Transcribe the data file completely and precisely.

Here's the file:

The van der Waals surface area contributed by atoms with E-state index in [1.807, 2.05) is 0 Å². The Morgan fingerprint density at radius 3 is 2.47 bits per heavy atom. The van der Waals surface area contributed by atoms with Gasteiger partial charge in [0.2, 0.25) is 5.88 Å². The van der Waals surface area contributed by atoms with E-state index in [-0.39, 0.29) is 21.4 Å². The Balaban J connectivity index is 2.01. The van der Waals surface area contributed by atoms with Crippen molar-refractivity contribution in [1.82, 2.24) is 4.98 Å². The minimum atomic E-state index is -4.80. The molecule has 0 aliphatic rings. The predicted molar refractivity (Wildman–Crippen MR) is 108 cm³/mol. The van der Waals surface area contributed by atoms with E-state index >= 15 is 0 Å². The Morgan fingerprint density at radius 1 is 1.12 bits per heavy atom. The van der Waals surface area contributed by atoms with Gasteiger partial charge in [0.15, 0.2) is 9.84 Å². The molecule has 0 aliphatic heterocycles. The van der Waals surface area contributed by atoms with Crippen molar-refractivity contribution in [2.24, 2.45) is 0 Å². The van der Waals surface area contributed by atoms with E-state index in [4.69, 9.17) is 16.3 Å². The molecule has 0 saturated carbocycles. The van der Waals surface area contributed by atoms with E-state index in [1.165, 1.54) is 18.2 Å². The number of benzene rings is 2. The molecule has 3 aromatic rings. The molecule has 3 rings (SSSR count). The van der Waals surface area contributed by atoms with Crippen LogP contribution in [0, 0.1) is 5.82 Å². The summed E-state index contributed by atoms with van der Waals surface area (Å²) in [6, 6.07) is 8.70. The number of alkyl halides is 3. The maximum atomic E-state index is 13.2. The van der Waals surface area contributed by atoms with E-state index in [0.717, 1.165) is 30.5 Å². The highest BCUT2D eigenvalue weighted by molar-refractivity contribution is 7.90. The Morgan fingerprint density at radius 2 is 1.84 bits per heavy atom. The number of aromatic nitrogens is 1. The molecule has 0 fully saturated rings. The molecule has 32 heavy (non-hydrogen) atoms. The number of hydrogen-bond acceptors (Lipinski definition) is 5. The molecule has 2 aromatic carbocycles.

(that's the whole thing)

The van der Waals surface area contributed by atoms with E-state index in [1.807, 2.05) is 0 Å². The Morgan fingerprint density at radius 3 is 2.47 bits per heavy atom. The van der Waals surface area contributed by atoms with Gasteiger partial charge in [0.2, 0.25) is 5.88 Å². The van der Waals surface area contributed by atoms with E-state index in [-0.39, 0.29) is 21.4 Å². The Balaban J connectivity index is 2.01. The van der Waals surface area contributed by atoms with Crippen molar-refractivity contribution in [1.82, 2.24) is 4.98 Å². The minimum atomic E-state index is -4.80. The molecule has 0 aliphatic rings. The predicted molar refractivity (Wildman–Crippen MR) is 108 cm³/mol. The van der Waals surface area contributed by atoms with E-state index >= 15 is 0 Å². The Morgan fingerprint density at radius 1 is 1.12 bits per heavy atom. The van der Waals surface area contributed by atoms with Gasteiger partial charge in [0.15, 0.2) is 9.84 Å². The molecule has 0 aliphatic heterocycles. The van der Waals surface area contributed by atoms with Crippen molar-refractivity contribution in [2.24, 2.45) is 0 Å². The van der Waals surface area contributed by atoms with E-state index in [4.69, 9.17) is 16.3 Å². The molecule has 0 saturated carbocycles. The van der Waals surface area contributed by atoms with E-state index in [1.165, 1.54) is 18.2 Å². The number of benzene rings is 2. The molecule has 3 aromatic rings. The molecule has 3 rings (SSSR count). The van der Waals surface area contributed by atoms with Crippen LogP contribution in [0, 0.1) is 5.82 Å². The summed E-state index contributed by atoms with van der Waals surface area (Å²) in [6, 6.07) is 8.70. The number of alkyl halides is 3. The maximum atomic E-state index is 13.2. The van der Waals surface area contributed by atoms with E-state index in [0.717, 1.165) is 30.5 Å². The highest BCUT2D eigenvalue weighted by molar-refractivity contribution is 7.90. The Morgan fingerprint density at radius 2 is 1.84 bits per heavy atom. The number of aromatic nitrogens is 1. The molecule has 0 fully saturated rings. The molecule has 32 heavy (non-hydrogen) atoms. The number of hydrogen-bond acceptors (Lipinski definition) is 5. The molecule has 2 aromatic carbocycles.